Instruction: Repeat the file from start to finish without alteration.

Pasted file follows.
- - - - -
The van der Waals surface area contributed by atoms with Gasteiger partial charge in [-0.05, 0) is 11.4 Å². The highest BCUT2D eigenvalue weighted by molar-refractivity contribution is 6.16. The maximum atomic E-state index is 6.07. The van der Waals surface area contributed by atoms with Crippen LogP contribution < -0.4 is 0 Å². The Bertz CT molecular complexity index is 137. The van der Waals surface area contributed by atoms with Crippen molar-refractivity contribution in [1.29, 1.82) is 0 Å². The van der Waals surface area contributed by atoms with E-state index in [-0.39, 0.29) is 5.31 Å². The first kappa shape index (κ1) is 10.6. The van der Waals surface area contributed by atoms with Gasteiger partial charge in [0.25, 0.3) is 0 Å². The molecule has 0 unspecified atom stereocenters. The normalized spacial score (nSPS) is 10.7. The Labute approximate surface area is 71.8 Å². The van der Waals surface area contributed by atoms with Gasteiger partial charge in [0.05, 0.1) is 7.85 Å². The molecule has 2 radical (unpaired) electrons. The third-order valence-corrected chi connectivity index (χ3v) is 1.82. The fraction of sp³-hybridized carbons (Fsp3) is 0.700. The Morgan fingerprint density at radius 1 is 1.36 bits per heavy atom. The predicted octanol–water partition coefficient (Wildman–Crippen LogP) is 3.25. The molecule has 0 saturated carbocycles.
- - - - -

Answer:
The van der Waals surface area contributed by atoms with Gasteiger partial charge in [-0.05, 0) is 11.4 Å². The highest BCUT2D eigenvalue weighted by molar-refractivity contribution is 6.16. The maximum atomic E-state index is 6.07. The van der Waals surface area contributed by atoms with Crippen LogP contribution < -0.4 is 0 Å². The Bertz CT molecular complexity index is 137. The van der Waals surface area contributed by atoms with Crippen molar-refractivity contribution in [1.29, 1.82) is 0 Å². The van der Waals surface area contributed by atoms with E-state index in [-0.39, 0.29) is 5.31 Å². The first kappa shape index (κ1) is 10.6. The van der Waals surface area contributed by atoms with Gasteiger partial charge in [0.25, 0.3) is 0 Å². The molecule has 0 unspecified atom stereocenters. The normalized spacial score (nSPS) is 10.7. The Labute approximate surface area is 71.8 Å². The van der Waals surface area contributed by atoms with Gasteiger partial charge in [0.05, 0.1) is 7.85 Å². The molecule has 2 radical (unpaired) electrons. The third-order valence-corrected chi connectivity index (χ3v) is 1.82. The fraction of sp³-hybridized carbons (Fsp3) is 0.700. The Morgan fingerprint density at radius 1 is 1.36 bits per heavy atom. The predicted octanol–water partition coefficient (Wildman–Crippen LogP) is 3.25. The molecule has 0 saturated carbocycles.